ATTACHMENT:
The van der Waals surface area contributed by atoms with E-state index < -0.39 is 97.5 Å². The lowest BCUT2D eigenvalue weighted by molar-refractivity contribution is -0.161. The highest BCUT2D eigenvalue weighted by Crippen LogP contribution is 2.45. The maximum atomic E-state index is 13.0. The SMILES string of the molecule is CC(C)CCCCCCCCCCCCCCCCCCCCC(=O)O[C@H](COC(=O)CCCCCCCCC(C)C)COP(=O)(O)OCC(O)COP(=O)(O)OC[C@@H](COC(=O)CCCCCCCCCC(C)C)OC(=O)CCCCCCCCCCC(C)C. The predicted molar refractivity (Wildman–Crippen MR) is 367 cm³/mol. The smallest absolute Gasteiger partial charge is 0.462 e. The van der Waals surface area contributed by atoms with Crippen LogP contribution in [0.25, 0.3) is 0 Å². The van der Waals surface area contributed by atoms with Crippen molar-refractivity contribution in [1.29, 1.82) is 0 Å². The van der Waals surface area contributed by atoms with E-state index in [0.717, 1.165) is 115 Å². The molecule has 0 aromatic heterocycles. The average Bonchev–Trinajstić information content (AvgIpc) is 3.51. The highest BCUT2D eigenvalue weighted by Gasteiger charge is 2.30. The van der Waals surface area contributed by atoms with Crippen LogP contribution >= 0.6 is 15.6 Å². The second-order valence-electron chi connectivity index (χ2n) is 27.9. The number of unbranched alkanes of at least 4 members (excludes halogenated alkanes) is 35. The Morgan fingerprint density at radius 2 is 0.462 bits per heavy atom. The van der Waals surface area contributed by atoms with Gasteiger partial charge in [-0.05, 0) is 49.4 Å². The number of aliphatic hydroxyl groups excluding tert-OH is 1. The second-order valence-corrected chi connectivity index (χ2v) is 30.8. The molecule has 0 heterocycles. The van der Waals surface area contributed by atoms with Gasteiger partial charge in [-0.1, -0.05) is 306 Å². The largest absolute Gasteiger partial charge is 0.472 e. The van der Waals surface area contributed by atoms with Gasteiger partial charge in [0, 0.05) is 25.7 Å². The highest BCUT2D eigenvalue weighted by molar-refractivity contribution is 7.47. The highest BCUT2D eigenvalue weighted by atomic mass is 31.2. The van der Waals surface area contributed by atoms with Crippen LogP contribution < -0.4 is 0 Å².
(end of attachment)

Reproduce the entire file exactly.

The van der Waals surface area contributed by atoms with E-state index < -0.39 is 97.5 Å². The lowest BCUT2D eigenvalue weighted by molar-refractivity contribution is -0.161. The highest BCUT2D eigenvalue weighted by Crippen LogP contribution is 2.45. The maximum atomic E-state index is 13.0. The SMILES string of the molecule is CC(C)CCCCCCCCCCCCCCCCCCCCC(=O)O[C@H](COC(=O)CCCCCCCCC(C)C)COP(=O)(O)OCC(O)COP(=O)(O)OC[C@@H](COC(=O)CCCCCCCCCC(C)C)OC(=O)CCCCCCCCCCC(C)C. The predicted molar refractivity (Wildman–Crippen MR) is 367 cm³/mol. The smallest absolute Gasteiger partial charge is 0.462 e. The van der Waals surface area contributed by atoms with Crippen LogP contribution in [0.25, 0.3) is 0 Å². The van der Waals surface area contributed by atoms with Crippen molar-refractivity contribution in [1.29, 1.82) is 0 Å². The van der Waals surface area contributed by atoms with E-state index in [0.717, 1.165) is 115 Å². The molecule has 0 aromatic heterocycles. The average Bonchev–Trinajstić information content (AvgIpc) is 3.51. The highest BCUT2D eigenvalue weighted by Gasteiger charge is 2.30. The van der Waals surface area contributed by atoms with Crippen LogP contribution >= 0.6 is 15.6 Å². The second-order valence-electron chi connectivity index (χ2n) is 27.9. The number of unbranched alkanes of at least 4 members (excludes halogenated alkanes) is 35. The Morgan fingerprint density at radius 2 is 0.462 bits per heavy atom. The van der Waals surface area contributed by atoms with Gasteiger partial charge in [-0.05, 0) is 49.4 Å². The number of aliphatic hydroxyl groups excluding tert-OH is 1. The second-order valence-corrected chi connectivity index (χ2v) is 30.8. The molecule has 0 heterocycles. The van der Waals surface area contributed by atoms with Gasteiger partial charge in [-0.1, -0.05) is 306 Å². The largest absolute Gasteiger partial charge is 0.472 e. The van der Waals surface area contributed by atoms with Gasteiger partial charge in [0, 0.05) is 25.7 Å². The highest BCUT2D eigenvalue weighted by molar-refractivity contribution is 7.47. The highest BCUT2D eigenvalue weighted by atomic mass is 31.2. The van der Waals surface area contributed by atoms with Crippen LogP contribution < -0.4 is 0 Å².